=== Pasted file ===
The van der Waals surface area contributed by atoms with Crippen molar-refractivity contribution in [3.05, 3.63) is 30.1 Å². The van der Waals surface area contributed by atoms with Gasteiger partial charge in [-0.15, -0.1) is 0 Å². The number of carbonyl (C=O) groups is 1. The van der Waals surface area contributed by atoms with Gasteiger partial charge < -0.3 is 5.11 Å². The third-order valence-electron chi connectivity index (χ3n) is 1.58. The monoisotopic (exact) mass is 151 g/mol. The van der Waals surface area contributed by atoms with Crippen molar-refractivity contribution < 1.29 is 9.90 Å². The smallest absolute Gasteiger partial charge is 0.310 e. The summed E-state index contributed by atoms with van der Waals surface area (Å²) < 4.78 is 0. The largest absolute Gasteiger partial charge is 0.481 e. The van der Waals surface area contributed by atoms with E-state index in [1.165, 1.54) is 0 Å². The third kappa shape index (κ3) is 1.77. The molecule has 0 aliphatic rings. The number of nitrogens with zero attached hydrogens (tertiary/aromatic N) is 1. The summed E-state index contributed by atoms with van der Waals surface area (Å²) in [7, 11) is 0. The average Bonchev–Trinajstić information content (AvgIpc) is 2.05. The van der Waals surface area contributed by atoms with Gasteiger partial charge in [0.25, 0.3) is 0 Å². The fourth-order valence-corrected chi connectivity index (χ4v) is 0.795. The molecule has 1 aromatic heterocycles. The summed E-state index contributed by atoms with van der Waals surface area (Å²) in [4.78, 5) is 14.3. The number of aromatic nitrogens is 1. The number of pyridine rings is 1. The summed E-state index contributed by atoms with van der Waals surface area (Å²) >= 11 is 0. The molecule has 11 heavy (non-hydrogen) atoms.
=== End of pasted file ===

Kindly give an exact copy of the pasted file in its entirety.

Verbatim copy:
The van der Waals surface area contributed by atoms with Crippen molar-refractivity contribution in [3.05, 3.63) is 30.1 Å². The van der Waals surface area contributed by atoms with Gasteiger partial charge in [-0.15, -0.1) is 0 Å². The number of carbonyl (C=O) groups is 1. The van der Waals surface area contributed by atoms with Gasteiger partial charge < -0.3 is 5.11 Å². The third-order valence-electron chi connectivity index (χ3n) is 1.58. The monoisotopic (exact) mass is 151 g/mol. The van der Waals surface area contributed by atoms with Crippen molar-refractivity contribution < 1.29 is 9.90 Å². The smallest absolute Gasteiger partial charge is 0.310 e. The summed E-state index contributed by atoms with van der Waals surface area (Å²) < 4.78 is 0. The largest absolute Gasteiger partial charge is 0.481 e. The van der Waals surface area contributed by atoms with E-state index in [1.165, 1.54) is 0 Å². The third kappa shape index (κ3) is 1.77. The molecule has 0 aliphatic rings. The number of nitrogens with zero attached hydrogens (tertiary/aromatic N) is 1. The summed E-state index contributed by atoms with van der Waals surface area (Å²) in [7, 11) is 0. The average Bonchev–Trinajstić information content (AvgIpc) is 2.05. The van der Waals surface area contributed by atoms with Gasteiger partial charge in [0.25, 0.3) is 0 Å². The fourth-order valence-corrected chi connectivity index (χ4v) is 0.795. The molecule has 1 aromatic heterocycles. The summed E-state index contributed by atoms with van der Waals surface area (Å²) in [4.78, 5) is 14.3. The number of aromatic nitrogens is 1. The number of pyridine rings is 1. The summed E-state index contributed by atoms with van der Waals surface area (Å²) >= 11 is 0. The molecule has 11 heavy (non-hydrogen) atoms.